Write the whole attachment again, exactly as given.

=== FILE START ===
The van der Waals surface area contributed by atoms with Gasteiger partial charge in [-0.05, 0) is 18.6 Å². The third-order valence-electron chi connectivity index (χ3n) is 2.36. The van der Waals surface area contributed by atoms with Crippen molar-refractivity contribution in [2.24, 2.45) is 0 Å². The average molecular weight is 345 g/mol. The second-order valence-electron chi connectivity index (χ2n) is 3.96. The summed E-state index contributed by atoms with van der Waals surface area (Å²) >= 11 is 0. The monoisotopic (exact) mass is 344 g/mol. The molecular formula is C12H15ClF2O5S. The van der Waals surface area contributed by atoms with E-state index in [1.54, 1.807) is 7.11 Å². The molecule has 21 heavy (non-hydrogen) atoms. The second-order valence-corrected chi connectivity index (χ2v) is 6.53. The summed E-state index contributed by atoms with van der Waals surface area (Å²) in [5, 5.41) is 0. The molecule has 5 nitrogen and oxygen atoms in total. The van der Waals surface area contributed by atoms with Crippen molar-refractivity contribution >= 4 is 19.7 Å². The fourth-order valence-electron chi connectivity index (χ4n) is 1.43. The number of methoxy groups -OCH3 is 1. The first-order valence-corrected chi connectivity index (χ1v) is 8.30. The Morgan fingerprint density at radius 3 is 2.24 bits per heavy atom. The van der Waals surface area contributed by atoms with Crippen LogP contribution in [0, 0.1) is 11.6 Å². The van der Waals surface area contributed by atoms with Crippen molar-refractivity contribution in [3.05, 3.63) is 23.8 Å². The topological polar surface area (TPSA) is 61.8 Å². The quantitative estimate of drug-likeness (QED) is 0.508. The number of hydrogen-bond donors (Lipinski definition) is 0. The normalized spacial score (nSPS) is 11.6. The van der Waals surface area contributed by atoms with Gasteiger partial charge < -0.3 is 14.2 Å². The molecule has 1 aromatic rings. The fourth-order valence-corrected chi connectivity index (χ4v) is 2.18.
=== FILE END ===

The van der Waals surface area contributed by atoms with Gasteiger partial charge in [-0.05, 0) is 18.6 Å². The third-order valence-electron chi connectivity index (χ3n) is 2.36. The van der Waals surface area contributed by atoms with Crippen molar-refractivity contribution in [2.24, 2.45) is 0 Å². The average molecular weight is 345 g/mol. The second-order valence-electron chi connectivity index (χ2n) is 3.96. The summed E-state index contributed by atoms with van der Waals surface area (Å²) >= 11 is 0. The monoisotopic (exact) mass is 344 g/mol. The molecular formula is C12H15ClF2O5S. The van der Waals surface area contributed by atoms with E-state index in [1.54, 1.807) is 7.11 Å². The molecule has 21 heavy (non-hydrogen) atoms. The second-order valence-corrected chi connectivity index (χ2v) is 6.53. The summed E-state index contributed by atoms with van der Waals surface area (Å²) in [5, 5.41) is 0. The molecule has 5 nitrogen and oxygen atoms in total. The van der Waals surface area contributed by atoms with Crippen molar-refractivity contribution >= 4 is 19.7 Å². The fourth-order valence-electron chi connectivity index (χ4n) is 1.43. The number of methoxy groups -OCH3 is 1. The first-order valence-corrected chi connectivity index (χ1v) is 8.30. The Morgan fingerprint density at radius 3 is 2.24 bits per heavy atom. The van der Waals surface area contributed by atoms with Crippen LogP contribution in [0, 0.1) is 11.6 Å². The van der Waals surface area contributed by atoms with Crippen molar-refractivity contribution in [3.05, 3.63) is 23.8 Å². The topological polar surface area (TPSA) is 61.8 Å². The quantitative estimate of drug-likeness (QED) is 0.508. The number of hydrogen-bond donors (Lipinski definition) is 0. The normalized spacial score (nSPS) is 11.6. The van der Waals surface area contributed by atoms with Gasteiger partial charge < -0.3 is 14.2 Å². The molecule has 1 aromatic rings. The fourth-order valence-corrected chi connectivity index (χ4v) is 2.18.